Dear Smiley: About your stories concerning Louisiana and Mississippi’s colorful relationship:

When I joined The Associated Press in Jackson in 1962, Mississippi was a dry state, no liquor allowed.

But Louisiana, where liquor was legal, printed extra alcohol tax stamps, and Louisiana liquor stores used the extra stamps when they became out-of-date to put on whiskey bottles sold to Mississippi bootleggers.

One copy of the bootlegger’s bill of sale went to Baton Rouge for tax purposes, a second copy went to the bootlegger, a third went to Mississippi’s state tax collector and a fourth went to the local sheriff.

The sheriff then visited the bootlegger and collected taxes on his recent purchase.

If the bootlegger resisted, the sheriff destroyed the newly purchased liquor.

After all, it WAS illegal.

But when the bootlegger paid the taxes due, the sheriff walked away, usually with an armful of 90-proof “gifts.”

Meanwhile, the state tax collector billed the bootlegger — because that’s how he funded his office.

Obviously, the Mississippi Legislature couldn’t earmark tax money for the purpose of overseeing something illegal!

At the end of each fiscal year, the imbibers had their booze, the Baptists had their laws and the Mississippi tax collector made more money than the governor!



Home, sweet Natchez

Dear Smiley: Praise of your hometown prompted me to send this, which says a lot about Natchez, Mississippi.

A retired couple who are friends of my wife and I bought a home on the outskirts of Natchez several years ago.

They visit for a few weeks every year or two and stay there.

They could have bought a house or apartment anywhere in the country, but chose Natchez because of the nice weather and friendly people.

Their permanent home is about 40 miles north of London, England.



That Natchez name

Dear Smiley: I’d guess most folks in this area know that Natchez, Mississippi; the Natchez Bluffs where the city is located; and the Natchez Trace that runs from Natchez to Nashville, Tenn., were all named for the Natchez Indians who were native to the area.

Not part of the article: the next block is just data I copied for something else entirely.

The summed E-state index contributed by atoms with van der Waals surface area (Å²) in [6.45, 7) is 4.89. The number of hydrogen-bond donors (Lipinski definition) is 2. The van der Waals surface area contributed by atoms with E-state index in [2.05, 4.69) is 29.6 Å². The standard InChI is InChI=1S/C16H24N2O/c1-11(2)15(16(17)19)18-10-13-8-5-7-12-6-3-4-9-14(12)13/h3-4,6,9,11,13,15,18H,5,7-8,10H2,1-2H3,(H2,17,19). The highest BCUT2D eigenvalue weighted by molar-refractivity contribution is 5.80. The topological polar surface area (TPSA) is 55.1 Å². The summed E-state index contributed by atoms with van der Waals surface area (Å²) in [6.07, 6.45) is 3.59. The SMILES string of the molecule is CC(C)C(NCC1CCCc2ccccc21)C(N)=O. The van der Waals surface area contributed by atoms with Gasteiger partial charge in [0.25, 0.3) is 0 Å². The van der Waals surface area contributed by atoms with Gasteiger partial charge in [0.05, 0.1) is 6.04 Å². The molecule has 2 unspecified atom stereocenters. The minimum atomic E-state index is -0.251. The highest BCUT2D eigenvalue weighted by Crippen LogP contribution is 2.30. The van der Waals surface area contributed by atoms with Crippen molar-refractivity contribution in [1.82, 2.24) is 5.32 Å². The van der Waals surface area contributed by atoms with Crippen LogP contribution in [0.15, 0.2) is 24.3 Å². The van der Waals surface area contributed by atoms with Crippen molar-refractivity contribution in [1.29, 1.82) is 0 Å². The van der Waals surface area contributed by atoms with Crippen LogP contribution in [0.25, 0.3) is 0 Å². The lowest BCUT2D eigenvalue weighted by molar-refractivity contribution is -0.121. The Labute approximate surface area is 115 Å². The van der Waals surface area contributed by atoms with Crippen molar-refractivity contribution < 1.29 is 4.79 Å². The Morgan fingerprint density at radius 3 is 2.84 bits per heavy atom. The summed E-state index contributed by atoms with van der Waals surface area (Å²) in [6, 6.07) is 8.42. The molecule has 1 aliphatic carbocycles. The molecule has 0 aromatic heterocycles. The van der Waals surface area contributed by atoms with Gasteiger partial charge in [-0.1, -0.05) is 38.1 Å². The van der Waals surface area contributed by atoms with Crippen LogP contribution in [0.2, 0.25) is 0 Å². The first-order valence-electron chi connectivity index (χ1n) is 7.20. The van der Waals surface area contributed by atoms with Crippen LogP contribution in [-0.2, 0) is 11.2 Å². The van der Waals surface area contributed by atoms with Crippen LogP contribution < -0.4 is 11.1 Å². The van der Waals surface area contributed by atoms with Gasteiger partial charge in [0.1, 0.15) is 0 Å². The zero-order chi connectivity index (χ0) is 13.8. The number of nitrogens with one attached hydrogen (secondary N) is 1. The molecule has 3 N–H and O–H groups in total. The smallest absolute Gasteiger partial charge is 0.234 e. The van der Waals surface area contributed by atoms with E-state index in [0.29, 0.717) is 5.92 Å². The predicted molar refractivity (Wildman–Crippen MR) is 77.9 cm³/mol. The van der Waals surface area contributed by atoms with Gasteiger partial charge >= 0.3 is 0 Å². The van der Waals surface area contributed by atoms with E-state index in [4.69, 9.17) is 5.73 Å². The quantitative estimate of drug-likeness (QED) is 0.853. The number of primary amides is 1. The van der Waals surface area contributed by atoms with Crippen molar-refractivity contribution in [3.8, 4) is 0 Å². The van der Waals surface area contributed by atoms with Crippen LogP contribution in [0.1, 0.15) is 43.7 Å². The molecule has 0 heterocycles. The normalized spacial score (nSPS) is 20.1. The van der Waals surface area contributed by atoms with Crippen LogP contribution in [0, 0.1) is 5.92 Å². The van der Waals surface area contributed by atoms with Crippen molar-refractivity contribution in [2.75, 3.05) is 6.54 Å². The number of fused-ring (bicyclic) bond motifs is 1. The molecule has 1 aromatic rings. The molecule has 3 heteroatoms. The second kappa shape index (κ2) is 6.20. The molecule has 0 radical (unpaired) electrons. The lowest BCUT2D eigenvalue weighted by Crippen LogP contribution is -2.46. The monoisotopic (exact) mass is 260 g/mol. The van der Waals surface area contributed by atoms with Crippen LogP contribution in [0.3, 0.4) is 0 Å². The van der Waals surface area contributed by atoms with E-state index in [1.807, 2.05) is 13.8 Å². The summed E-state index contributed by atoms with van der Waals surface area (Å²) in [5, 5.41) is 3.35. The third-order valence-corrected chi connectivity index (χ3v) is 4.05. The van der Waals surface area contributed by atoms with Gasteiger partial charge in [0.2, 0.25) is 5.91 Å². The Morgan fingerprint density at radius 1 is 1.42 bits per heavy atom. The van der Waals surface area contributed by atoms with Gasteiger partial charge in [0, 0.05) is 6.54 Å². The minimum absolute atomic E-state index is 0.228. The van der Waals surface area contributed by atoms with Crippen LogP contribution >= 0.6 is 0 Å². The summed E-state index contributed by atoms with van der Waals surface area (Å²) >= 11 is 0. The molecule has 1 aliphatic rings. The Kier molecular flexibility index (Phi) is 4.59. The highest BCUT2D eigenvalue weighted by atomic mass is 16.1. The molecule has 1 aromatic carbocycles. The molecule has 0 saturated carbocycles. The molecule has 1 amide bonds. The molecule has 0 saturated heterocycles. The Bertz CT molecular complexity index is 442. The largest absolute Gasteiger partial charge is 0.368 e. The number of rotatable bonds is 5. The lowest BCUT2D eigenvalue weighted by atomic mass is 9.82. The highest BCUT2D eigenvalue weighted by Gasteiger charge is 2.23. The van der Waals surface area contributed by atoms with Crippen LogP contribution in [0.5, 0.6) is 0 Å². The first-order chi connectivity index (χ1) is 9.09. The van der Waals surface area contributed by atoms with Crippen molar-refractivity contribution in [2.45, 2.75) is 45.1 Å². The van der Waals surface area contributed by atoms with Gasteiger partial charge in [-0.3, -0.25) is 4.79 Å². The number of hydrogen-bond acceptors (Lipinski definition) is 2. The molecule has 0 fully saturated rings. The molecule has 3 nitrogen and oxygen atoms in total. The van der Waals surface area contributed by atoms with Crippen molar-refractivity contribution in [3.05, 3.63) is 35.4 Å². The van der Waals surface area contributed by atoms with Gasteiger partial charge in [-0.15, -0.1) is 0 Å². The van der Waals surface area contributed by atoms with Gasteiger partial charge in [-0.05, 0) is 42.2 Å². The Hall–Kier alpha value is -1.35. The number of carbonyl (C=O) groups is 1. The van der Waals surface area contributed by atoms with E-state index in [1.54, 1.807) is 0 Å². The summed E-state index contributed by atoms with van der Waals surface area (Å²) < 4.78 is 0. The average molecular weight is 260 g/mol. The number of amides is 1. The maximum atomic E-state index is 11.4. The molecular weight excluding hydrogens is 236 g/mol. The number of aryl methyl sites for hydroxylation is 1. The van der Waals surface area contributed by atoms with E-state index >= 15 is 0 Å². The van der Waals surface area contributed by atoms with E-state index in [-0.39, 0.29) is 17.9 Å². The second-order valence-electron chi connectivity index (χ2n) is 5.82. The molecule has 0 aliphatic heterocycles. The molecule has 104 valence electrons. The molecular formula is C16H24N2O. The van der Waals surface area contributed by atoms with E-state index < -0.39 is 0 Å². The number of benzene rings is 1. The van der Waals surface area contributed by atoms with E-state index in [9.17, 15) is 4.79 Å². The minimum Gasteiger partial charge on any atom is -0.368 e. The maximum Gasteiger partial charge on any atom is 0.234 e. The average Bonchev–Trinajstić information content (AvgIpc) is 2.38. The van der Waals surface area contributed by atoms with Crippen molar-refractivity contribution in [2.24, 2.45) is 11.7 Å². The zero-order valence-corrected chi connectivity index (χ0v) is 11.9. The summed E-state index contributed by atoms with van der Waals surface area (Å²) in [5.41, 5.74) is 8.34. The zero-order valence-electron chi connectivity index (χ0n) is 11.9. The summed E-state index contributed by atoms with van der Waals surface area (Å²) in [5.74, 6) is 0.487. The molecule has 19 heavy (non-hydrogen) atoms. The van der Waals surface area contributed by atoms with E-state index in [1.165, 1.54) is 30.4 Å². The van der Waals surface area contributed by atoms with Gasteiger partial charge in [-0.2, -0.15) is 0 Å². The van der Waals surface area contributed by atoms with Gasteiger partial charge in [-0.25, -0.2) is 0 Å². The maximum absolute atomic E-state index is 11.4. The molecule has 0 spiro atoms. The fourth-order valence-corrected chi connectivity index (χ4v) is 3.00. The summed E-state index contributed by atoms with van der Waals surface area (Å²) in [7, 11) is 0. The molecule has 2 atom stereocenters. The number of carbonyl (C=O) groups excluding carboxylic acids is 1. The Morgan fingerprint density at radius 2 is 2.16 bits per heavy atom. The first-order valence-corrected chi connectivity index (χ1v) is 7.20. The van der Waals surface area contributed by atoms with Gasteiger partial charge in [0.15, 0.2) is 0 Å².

But Natchitoches is the “Frenchification” of the tribal name, and Nacogdoches, in east Texas, is the Spanish version.

The tribe is therefore well represented among the western Gulf Coast states.


Baton Rouge

Life under Fidel

Dear Smiley: Following up on the comment on the Cuban literacy rate by Mr. Wise (in the April 16 column):

My wife’s grandmother supposedly was taught to read and write by Fidel’s brigades.

At the end, all she could do was sign her name.

But they penciled her in as literate. …

The communists are very good at playing games with statistics.

Like everything they do, it is all a lie.

You might be interested to know that when Fidel took over, there were dozens and dozens of newspapers and magazines, part of the Cuban free press.

He left only one newspaper, Granma, the official paper of the Communist Party.

It only had four pages. …



Honorary Cajun

Dear Smiley: When I taught at University of Southern Mississippi in Hattiesburg, it seemed Mississippians took delight in mispronouncing names.

Two Lafayette students I knew were there.

One dance major was named Lisa Aucoin (she now has a dance studio in Lafayette).

When I pronounced her name correctly, she fell on my neck, overjoyed.

She told me everyone else on campus called her “Acorn.”

Another student, Peaches Gulino (I forgot her maiden name), who later taught theater at Sacred Heart in Grand Coteau, took me to Lafayette for a music festival in the park.

I had such a great time — good food, friendly people — that when a job for me opened up at UL-Lafayette, I jumped at it.

Even though I don’t have a Cajun bone in my body, I felt at home in Lafayette.



Creative naming

Dear Smiley: While reading about the mispronunciation of Southern names, I was reminded that as a Louisiana probation and parole officer, I was called “See go,” “See a go,” “See ah go,” “Say go” and several other variations.

However, most of what I was called cannot be printed in The Advocate.


Columbia, Tennessee

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